I picked up and started reading Massively Multiplayer Game Development and Massively Multiplayer Game Development 2, both edited by Thor Alexander. I'm halfway through the first one, and am quite disappointed that I didn't know about these books before.
Not that I've found a lot that I hadn't known or determined, but it's good to see that others, especially those that actually do this for a living, have hit the same hurdles and come to the same conclusions that I have about various stages in MMO design.
The first section is about game design, which, if you've read previous postings, is something that I say will come much later for me. After all, MMORF is the foundation for building the games, not the act of making the game itself. Still, that doesn't stop the designer side of me considering all sorts of issues (and telling the developer side to make sure functionality is there to solve them).
The second section is about system architecture, with the first two articles titled Building a Massively Multiplayer Game Simulation Framework. Yeah, that's what I thought. There were interesting articles on open-source platforms out there for game development, and really, the whole section almost made me abandon this project.
But again, the point is to see if *I* can do it, not to have one done, so I kept reading and learned a few tidbits here and there.
Section three, which I've just started, is about server-side development. I've only just finished reading the first article, Seamless Servers: The Case For and Against. As my previous posts have indicated, I'm all for the seamless servers, and this article does a good job verbalizing the pros and cons that I had already determined. I did find his conclusion interesting, where he stated "the author's opinion is that seamless servers are not worth the effort involved."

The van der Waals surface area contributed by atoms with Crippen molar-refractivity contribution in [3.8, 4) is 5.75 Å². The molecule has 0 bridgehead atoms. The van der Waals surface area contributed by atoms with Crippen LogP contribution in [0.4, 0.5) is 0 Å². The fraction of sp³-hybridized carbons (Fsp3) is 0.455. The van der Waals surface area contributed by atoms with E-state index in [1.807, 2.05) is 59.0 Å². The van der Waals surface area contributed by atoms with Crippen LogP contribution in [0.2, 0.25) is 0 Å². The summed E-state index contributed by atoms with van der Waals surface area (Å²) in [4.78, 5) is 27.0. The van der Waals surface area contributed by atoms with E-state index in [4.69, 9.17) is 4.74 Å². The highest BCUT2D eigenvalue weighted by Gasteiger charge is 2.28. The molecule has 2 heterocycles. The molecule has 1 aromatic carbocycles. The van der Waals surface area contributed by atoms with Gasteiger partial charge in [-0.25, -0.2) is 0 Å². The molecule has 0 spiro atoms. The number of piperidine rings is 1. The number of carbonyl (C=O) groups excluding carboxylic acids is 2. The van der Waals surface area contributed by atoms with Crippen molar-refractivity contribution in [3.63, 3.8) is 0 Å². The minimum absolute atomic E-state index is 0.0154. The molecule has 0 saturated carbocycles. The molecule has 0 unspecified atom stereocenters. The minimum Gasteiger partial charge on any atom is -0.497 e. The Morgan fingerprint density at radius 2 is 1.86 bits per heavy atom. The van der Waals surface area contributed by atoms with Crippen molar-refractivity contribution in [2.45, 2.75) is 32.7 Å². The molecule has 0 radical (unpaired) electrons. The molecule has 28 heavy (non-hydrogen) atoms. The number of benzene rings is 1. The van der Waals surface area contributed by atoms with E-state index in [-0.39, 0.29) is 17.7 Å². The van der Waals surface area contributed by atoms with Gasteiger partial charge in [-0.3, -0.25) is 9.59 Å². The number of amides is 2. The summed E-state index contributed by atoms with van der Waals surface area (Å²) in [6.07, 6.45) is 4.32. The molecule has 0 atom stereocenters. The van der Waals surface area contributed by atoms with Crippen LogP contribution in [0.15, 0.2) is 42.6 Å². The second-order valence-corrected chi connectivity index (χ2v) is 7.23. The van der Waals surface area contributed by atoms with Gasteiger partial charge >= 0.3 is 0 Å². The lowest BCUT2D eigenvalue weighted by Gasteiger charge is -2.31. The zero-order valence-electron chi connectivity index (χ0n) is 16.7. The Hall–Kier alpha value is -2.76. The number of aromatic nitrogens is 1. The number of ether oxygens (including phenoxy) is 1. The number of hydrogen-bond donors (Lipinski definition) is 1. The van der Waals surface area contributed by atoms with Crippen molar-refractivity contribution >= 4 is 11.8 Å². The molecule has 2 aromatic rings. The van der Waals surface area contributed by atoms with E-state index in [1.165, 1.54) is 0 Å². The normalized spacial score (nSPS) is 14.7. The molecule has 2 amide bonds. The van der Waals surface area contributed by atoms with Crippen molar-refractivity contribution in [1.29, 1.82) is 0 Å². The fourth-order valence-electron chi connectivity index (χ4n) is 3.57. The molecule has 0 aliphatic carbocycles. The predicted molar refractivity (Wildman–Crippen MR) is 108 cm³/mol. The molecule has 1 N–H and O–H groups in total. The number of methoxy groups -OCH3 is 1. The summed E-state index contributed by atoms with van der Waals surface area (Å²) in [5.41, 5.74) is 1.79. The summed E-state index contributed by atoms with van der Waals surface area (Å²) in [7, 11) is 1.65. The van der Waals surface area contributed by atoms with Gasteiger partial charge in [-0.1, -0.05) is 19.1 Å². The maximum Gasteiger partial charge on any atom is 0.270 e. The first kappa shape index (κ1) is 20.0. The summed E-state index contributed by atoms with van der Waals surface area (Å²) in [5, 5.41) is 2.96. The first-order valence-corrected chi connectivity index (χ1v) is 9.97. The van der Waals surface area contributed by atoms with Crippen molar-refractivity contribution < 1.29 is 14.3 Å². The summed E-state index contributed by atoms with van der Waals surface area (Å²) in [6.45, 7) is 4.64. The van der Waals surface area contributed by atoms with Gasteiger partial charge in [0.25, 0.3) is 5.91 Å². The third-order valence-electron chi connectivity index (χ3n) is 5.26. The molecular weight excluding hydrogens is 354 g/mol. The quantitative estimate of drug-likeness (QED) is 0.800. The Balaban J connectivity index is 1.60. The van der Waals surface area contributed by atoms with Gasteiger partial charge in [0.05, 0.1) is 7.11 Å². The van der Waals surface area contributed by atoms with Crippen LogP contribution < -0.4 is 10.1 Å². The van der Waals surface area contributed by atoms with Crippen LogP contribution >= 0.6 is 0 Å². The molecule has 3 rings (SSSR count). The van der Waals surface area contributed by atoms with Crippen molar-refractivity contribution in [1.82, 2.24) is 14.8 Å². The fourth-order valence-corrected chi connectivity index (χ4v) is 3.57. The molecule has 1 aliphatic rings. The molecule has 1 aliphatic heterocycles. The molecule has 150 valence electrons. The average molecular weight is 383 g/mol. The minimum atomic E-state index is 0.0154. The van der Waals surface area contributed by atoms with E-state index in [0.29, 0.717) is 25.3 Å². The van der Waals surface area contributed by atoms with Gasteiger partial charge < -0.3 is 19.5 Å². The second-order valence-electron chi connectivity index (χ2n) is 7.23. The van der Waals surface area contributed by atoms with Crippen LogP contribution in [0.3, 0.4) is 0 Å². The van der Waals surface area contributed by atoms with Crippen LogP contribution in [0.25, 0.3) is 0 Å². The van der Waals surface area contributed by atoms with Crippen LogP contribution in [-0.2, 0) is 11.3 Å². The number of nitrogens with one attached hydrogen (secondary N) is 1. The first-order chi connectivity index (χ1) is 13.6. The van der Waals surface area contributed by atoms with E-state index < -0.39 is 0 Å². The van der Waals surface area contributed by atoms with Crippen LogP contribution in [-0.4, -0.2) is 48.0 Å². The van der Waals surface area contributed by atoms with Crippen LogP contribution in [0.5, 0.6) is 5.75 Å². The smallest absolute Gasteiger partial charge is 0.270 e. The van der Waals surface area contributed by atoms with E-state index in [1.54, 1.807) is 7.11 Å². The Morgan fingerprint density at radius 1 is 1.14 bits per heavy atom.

I find that an interesting statement, because to me, the decision is one that would or should cause contention between the game designer and the game developer. I would imagine that, for the most part, game designers would want the world seamless, so their grand dreams are realized in an epic scape of whatever fits the genre. The developer, for reasons mentioned in the article, is likely to push towards instanced or segmented worlds, where events cannot cross over the boundaries, and thus programming required to handle this crossing (again, very well described in the article) can be avoided.
There are reasons, of course, that a developer might want an instanced world; in DDO, the dungeons are instanced so you and your party are allowed to explore without interference from others. Ultima Online added a similar idea with the Mondain's Legacy expansion, where a group leader can "tag" a group of others that are allowed to cross over and fight the end boss with him or her.
But generally, I wouldn't expect that it's up to the developer. With luck, the developer can point out all of the hurdles, and convince the designer that for time reasons, budgetary reasons, and reasons of sanity, the game needs to be designed around the segmented world. And if he can't convince the designer? I guess this is where the producer comes in, telling one side or the other what's going to happen, or how to compromise, or who gets to find a new job.
And of course, that's something that I'm hoping to avoid with MMORF. I don't want to have to tell a designer that they can't have their wide open plains of Saskatchewan in the Colonizing Canada Online game. I suppose that's one advantage to not having any money or backing from anyone to get this done -- I don't yet have a definitive target to develop for.
As for the rest of the book, we've got sections on Client-Side Development, Database Techniques and Game Systems coming up, which all promise to be as interesting as the first half. I haven't cracked open book two, but I'm sure it's going to be as good a read as this one has been.